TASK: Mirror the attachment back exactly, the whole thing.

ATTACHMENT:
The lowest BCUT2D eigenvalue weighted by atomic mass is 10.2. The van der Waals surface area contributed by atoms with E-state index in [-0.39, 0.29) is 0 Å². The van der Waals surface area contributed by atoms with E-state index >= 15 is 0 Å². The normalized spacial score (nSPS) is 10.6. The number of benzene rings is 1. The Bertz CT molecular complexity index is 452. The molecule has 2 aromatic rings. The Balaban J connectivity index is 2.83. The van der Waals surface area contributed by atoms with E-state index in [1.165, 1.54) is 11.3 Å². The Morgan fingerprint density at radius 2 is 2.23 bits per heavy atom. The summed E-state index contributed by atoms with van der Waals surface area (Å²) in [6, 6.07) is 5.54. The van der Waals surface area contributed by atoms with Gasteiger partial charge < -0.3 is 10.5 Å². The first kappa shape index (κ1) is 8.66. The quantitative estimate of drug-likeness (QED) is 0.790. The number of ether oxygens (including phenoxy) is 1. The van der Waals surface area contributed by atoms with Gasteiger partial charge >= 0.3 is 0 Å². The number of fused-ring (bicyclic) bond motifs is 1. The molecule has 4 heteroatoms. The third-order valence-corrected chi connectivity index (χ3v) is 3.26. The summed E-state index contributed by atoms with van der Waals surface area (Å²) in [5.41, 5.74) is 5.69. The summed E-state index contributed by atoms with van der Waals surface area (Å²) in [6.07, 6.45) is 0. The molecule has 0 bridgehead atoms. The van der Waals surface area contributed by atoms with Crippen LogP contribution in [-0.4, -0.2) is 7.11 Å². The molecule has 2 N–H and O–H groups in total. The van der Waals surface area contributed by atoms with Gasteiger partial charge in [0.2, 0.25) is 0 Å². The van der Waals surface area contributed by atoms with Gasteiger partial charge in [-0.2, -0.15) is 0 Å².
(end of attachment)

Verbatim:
The lowest BCUT2D eigenvalue weighted by atomic mass is 10.2. The van der Waals surface area contributed by atoms with E-state index in [-0.39, 0.29) is 0 Å². The van der Waals surface area contributed by atoms with E-state index >= 15 is 0 Å². The normalized spacial score (nSPS) is 10.6. The number of benzene rings is 1. The Bertz CT molecular complexity index is 452. The molecule has 2 aromatic rings. The Balaban J connectivity index is 2.83. The van der Waals surface area contributed by atoms with E-state index in [1.165, 1.54) is 11.3 Å². The Morgan fingerprint density at radius 2 is 2.23 bits per heavy atom. The summed E-state index contributed by atoms with van der Waals surface area (Å²) in [6, 6.07) is 5.54. The van der Waals surface area contributed by atoms with Gasteiger partial charge < -0.3 is 10.5 Å². The first kappa shape index (κ1) is 8.66. The quantitative estimate of drug-likeness (QED) is 0.790. The number of ether oxygens (including phenoxy) is 1. The van der Waals surface area contributed by atoms with Gasteiger partial charge >= 0.3 is 0 Å². The number of fused-ring (bicyclic) bond motifs is 1. The molecule has 4 heteroatoms. The third-order valence-corrected chi connectivity index (χ3v) is 3.26. The summed E-state index contributed by atoms with van der Waals surface area (Å²) in [5.41, 5.74) is 5.69. The summed E-state index contributed by atoms with van der Waals surface area (Å²) in [6.07, 6.45) is 0. The molecule has 0 bridgehead atoms. The van der Waals surface area contributed by atoms with Crippen LogP contribution in [-0.4, -0.2) is 7.11 Å². The molecule has 2 N–H and O–H groups in total. The van der Waals surface area contributed by atoms with Gasteiger partial charge in [0.2, 0.25) is 0 Å². The van der Waals surface area contributed by atoms with Gasteiger partial charge in [-0.2, -0.15) is 0 Å².